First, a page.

Armed rangers fight to protect the last male northern white rhino left on Earth
In the last 50 years, the rhino population of Africa has dropped 96 per cent. This is largely due to the greed and ignorance of poachers. Rhino horn has two main uses – ornamental use and traditional use in Chinese “medicine”. According to The Guardian, the horn is ground up into a fine dust and sold as a medicinal product, which can be sold for up to $75,000 per kg. An article for The Telegraph says that rhino horn holds no medical properties and is composed of keratin, a protein that is the key structural component in hair and nails.
The reason for all of this rhino slaughter is based on a deeply-rooted myth that the horn can reduce fever and cure illness. In some places, East Asia most commonly, it is aggressively marketed as a cure for everything from hangovers to cancer. Now, with only five northern white rhinos left in the world, people are starting to take action.
The most obvious way to bring them back from the brink of extinction is to breed the rhinos. Unfortunately, there is currently only one northern white male rhinoceros left on the planet. His name is Sudan and his home is in Kenya’s Ol Pejeta Conservancy, where rangers have teamed up to tackle poaching head on and protect our last remaining white rhinos from extinction.
The reason for rhino slaughter is based on a myth that the horn can cure typhoid and make people look younger. In reality it is made up of the exact same protein as your fingernails.
The Ol Pejeta Conservancy is a not-for-profit organization, East Africa’s largest black rhino sanctuary, and home to three of the remaining five northern white rhinos in the world. The conservatory employs 400 people and is headed by CEO Richard Vigne. Ol Pejeta has only lost two or three rhinos in the past six years to predation, but has lost six to poaching in the last year alone.
“Wildlife crime is something that governments don’t take particularly seriously; so what happens is some pretty well-organized crime syndicates turn to the illegal wildlife trade because it comes with the threat of lower sentencing and less risk. Our strategy is to increase the perceived risk by improving security,” said Vigne in an article published by The Telegraph. “We have a team of 32 people with Kenyan Police Reserve status able to carry automatic weapons, with powers of arrest, but employed by us. So we’ve developed a kind of paramilitary force to deal with the threat of poaching.” The amount of money that Ol Pejeta spends on security has increased by 50 per cent in the past two years.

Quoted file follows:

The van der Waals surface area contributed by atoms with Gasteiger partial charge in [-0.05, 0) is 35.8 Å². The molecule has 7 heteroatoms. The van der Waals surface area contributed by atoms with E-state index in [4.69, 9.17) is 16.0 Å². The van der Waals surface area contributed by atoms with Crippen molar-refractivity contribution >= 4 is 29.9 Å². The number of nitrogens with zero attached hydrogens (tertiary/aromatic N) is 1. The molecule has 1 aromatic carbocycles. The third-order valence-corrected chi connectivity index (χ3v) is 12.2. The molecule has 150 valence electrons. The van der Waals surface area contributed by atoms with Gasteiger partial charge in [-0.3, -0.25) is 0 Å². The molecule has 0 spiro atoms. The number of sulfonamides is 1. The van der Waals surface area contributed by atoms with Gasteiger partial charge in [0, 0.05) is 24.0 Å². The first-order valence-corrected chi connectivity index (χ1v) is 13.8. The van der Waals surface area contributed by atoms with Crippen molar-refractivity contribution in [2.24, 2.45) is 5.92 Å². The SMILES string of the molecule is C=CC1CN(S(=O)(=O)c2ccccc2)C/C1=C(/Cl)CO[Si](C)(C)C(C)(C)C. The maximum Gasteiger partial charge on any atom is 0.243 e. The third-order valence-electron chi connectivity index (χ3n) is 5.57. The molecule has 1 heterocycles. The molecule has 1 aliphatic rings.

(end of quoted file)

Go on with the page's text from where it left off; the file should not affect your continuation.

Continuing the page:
Rhino horns now sell for nearly $30,000 per pound on the global black markets, making it worth more than the street value of cocaine.
It is clear that many people in Africa and elsewhere are doing positive things for rhino conservation. But while these efforts are beneficial, the most effective way to protect rhinos is to reduce the demand for their horns. In Vietnam a few years ago, there was an online rumor that a politician cured his cancer by taking rhino horn. This was untrue, but the video went viral and the prices of rhino horn shot up. Despite the fact that the selling or trading of rhino horn is illegal in both Vietnam and China, there is little enforcement of these laws. Steve Trent, the founder of WildAid and the executive director of the Environmental Investigation Agency, in an interview for The Telegraph said: “As long as there is high demand and relatively high profits to be made you can compare it broadly to the international trade in narcotics – all the enforcement in the world is not going to stop it.”
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